Blackhawks’ playoff bid on the brink after 3-1 loss to Flyers

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Flyers center Sean Couturier sunk the Blackhawks with an empty-net goal in the final minutes. Kamil Krzaczynski/AP

The Blackhawks have stayed in the playoff race no matter how badly they’ve slumped at times. They can’t keep getting away with that, though, and they’re on the brink of dropping out for good.

The Hawks squandered an enormous opportunity Thursday by losing 3-1 to the Flyers and now need an incredible finish to steal a wild-card spot. They are four points behind the Coyotes and Avalanche with nine games remaining and haven’t looked like they’re up for the fight.

It’s dire, but the Hawks aren’t conceding yet.

“We’re right in there,” coach Jeremy Colliton said. “People think we’re out, and we find a way to climb back in. … That’s good that we’ve showed that resilience. We’d like to take that next step.”

Beating the Flyers would’ve been the next step. The Hawks didn’t fall further behind, but they missed a chance to pull within one game of a playoff spot after the gift of the Coyotes losing to the Panthers.

The Avalanche, meanwhile, are making the push the Hawks need to make. Their win over the Stars moved them into a tie with the Coyotes at 78 points, one ahead of the Wild and four up on the Hawks and Canucks.

It sets up what seems like a make-or-break weekend for the Hawks, who visit the Avalanche on Saturday and host them Sunday. If the Hawks get three or four points out of it, they’ll regain their footing. If they don’t, that might be the end.

“The points are still there for us,” center Dylan Strome said. “We’ve got four huge points this weekend that are up for grabs. Just gotta take advantage of that.”

It’s hard to say whether they can. They blitzed the Maple Leafs and Canadiens on last week’s road trip and ran their winning streak to five games, then fell flat at home in an overtime loss to the sputtering Canucks.

The effort was there against the Flyers, but the Hawks couldn’t score. They unloaded 41 shots and held a 27-12 advantage in that category over the second and third periods, but Erik Gustafsson’s first-period goal was all they got.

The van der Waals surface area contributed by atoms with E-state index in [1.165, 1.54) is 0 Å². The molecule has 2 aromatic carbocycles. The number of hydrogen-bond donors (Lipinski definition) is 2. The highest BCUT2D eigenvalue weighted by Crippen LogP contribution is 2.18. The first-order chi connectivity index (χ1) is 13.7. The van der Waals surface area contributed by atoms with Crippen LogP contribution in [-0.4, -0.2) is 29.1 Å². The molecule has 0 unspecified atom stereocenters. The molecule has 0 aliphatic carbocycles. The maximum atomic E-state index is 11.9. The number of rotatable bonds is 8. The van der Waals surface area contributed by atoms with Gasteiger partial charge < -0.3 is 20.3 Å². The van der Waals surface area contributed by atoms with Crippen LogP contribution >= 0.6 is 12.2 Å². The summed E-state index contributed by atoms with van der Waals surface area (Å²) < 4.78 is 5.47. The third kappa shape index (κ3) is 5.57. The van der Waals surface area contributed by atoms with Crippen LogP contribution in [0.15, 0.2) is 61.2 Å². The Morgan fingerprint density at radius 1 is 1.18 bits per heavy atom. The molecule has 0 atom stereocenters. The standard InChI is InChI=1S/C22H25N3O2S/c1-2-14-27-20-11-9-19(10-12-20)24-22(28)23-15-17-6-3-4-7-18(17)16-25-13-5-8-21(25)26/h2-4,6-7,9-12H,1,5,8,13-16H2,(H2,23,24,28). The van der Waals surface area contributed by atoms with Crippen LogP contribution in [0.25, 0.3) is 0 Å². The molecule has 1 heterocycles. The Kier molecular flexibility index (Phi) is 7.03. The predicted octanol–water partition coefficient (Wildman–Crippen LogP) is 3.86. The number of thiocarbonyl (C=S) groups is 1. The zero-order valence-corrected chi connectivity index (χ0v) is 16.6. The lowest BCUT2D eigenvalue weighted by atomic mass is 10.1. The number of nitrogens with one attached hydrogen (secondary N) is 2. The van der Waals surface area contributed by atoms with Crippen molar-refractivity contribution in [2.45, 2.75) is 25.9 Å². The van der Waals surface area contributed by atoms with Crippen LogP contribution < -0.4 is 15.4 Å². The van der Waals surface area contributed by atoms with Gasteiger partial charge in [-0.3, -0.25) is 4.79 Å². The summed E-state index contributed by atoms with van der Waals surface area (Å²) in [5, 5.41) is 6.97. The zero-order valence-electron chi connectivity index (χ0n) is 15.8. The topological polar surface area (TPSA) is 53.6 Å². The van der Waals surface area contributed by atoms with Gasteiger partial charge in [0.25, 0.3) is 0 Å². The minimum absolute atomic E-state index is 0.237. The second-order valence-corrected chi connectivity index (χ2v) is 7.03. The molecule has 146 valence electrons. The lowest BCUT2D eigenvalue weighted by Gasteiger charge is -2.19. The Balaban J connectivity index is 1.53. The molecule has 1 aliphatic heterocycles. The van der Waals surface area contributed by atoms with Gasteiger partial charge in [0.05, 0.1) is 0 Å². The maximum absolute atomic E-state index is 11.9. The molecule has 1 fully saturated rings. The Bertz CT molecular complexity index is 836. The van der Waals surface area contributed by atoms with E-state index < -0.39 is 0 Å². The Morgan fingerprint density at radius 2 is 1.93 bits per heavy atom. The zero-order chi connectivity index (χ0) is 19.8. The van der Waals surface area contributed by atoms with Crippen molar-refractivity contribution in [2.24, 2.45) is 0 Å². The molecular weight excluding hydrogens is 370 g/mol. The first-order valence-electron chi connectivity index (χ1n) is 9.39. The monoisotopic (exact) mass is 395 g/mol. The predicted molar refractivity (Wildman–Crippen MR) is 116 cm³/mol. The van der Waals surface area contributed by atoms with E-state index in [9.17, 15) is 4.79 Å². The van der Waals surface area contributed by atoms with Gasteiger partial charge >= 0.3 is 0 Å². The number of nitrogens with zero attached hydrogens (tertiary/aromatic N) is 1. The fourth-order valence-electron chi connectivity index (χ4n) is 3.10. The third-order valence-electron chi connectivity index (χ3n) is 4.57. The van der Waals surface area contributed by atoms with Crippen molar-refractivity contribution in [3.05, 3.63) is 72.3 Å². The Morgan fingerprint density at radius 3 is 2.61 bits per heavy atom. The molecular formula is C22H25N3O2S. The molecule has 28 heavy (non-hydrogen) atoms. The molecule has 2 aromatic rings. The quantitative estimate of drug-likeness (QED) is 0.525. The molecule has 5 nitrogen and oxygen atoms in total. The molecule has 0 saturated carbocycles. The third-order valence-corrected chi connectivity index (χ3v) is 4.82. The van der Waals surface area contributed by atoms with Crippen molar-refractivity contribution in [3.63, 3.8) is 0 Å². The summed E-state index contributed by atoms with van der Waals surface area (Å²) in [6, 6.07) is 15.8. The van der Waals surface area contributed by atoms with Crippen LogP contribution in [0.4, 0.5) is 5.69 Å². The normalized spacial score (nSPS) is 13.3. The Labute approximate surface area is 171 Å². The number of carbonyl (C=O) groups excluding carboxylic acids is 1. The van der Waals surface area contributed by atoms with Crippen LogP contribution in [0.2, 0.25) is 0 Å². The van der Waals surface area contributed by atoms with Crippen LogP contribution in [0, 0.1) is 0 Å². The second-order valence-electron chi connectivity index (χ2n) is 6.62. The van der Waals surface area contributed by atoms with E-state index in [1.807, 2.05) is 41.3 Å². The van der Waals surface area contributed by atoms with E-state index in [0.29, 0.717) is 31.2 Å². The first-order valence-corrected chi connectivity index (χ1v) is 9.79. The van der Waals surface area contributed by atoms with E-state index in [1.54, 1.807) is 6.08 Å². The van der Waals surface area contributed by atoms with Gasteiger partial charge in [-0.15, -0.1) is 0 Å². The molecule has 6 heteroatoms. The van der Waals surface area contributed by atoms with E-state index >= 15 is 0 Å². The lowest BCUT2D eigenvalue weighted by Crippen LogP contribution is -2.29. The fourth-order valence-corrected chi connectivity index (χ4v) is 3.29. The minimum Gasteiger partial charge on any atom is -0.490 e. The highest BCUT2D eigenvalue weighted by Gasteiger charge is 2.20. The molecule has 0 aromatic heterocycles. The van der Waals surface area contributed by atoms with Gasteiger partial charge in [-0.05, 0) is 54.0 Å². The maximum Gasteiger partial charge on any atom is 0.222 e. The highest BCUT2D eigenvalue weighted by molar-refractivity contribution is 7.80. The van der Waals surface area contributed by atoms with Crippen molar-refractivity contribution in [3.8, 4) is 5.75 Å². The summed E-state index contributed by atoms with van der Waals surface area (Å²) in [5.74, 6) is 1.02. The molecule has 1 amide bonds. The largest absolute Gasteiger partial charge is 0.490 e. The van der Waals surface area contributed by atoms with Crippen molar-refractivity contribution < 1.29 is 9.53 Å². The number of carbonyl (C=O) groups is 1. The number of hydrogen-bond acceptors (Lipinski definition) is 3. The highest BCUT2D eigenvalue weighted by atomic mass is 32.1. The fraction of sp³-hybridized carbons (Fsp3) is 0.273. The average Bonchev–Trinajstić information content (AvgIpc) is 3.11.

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They wasted another stellar game by Corey Crawford, who has found his rhythm after a choppy couple of games in his return from a concussion. Crawford stopped 25 of 27 shots and has a .961 save percentage in his last six games.

The Hawks’ overall play was fine, but not good enough in this phase of the season.

“If the performance is good, we’ll get our points,” Colliton said. “I’m aware of the standings, I’m aware we need points, but it’s how we play that matters.”

He is right to think that way when it comes to the Hawks’ long-term trajectory, but the standings don’t have a column for good tries. Points are the only currency, and the veterans realize time is almost up.

When asked about Thursday being a must-win and his team failing, Jonathan Toews paused and replied, “Well said.” There’s little else to add. It’s points or nothing.

He didn’t praise the effort much. Instead, he said there’s always more the Hawks can do, especially on offense after scoring five goals in the last three games.

“We have to find a way to be better here,” Toews said. “Can’t allow ourselves to fall short and not get any points anymore.”

Getting the offense running again is their answer. The Hawks’ overwhelming firepower led by Toews, Patrick Kane and Alex DeBrincat has carried them the last few months but has faded lately.

Kane has one goal in his last nine games, Toews has two in his last 10 and DeBrincat has two in his last nine. The power-play attack that had been elite went 0-for-2 against the Flyers and has three goals in its last 30 chances.

They’ll have to ignite that on the fly to save their season this weekend.

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